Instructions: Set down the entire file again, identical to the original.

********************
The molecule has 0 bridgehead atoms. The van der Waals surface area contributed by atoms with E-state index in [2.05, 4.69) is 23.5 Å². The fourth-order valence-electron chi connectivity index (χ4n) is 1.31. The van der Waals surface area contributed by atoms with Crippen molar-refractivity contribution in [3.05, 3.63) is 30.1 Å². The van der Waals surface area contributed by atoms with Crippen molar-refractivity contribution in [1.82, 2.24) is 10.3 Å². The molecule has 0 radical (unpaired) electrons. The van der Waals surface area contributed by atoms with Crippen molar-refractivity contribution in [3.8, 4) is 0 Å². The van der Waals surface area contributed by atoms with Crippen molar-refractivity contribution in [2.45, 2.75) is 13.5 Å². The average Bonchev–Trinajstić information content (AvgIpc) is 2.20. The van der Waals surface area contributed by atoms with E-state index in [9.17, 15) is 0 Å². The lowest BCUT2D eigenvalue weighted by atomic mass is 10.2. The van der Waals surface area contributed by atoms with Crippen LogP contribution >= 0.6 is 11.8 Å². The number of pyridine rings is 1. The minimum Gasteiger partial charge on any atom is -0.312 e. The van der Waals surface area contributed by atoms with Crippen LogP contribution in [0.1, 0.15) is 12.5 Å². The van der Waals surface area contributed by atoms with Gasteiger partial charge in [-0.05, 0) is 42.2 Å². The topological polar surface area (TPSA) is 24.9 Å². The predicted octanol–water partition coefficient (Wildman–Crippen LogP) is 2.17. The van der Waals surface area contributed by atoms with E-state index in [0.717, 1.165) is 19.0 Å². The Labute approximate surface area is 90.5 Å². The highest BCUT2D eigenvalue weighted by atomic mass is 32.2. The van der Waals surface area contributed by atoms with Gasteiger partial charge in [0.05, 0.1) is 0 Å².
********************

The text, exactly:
The molecule has 0 bridgehead atoms. The van der Waals surface area contributed by atoms with E-state index in [2.05, 4.69) is 23.5 Å². The fourth-order valence-electron chi connectivity index (χ4n) is 1.31. The van der Waals surface area contributed by atoms with Crippen molar-refractivity contribution in [3.05, 3.63) is 30.1 Å². The van der Waals surface area contributed by atoms with Crippen molar-refractivity contribution in [1.82, 2.24) is 10.3 Å². The molecule has 0 radical (unpaired) electrons. The van der Waals surface area contributed by atoms with Crippen molar-refractivity contribution in [3.8, 4) is 0 Å². The van der Waals surface area contributed by atoms with Crippen molar-refractivity contribution in [2.45, 2.75) is 13.5 Å². The average Bonchev–Trinajstić information content (AvgIpc) is 2.20. The van der Waals surface area contributed by atoms with E-state index in [9.17, 15) is 0 Å². The lowest BCUT2D eigenvalue weighted by atomic mass is 10.2. The van der Waals surface area contributed by atoms with Crippen LogP contribution >= 0.6 is 11.8 Å². The number of pyridine rings is 1. The minimum Gasteiger partial charge on any atom is -0.312 e. The van der Waals surface area contributed by atoms with Crippen LogP contribution in [0.1, 0.15) is 12.5 Å². The van der Waals surface area contributed by atoms with Gasteiger partial charge in [-0.05, 0) is 42.2 Å². The topological polar surface area (TPSA) is 24.9 Å². The predicted octanol–water partition coefficient (Wildman–Crippen LogP) is 2.17. The van der Waals surface area contributed by atoms with E-state index in [0.717, 1.165) is 19.0 Å². The Labute approximate surface area is 90.5 Å². The highest BCUT2D eigenvalue weighted by atomic mass is 32.2. The van der Waals surface area contributed by atoms with Gasteiger partial charge in [0.05, 0.1) is 0 Å².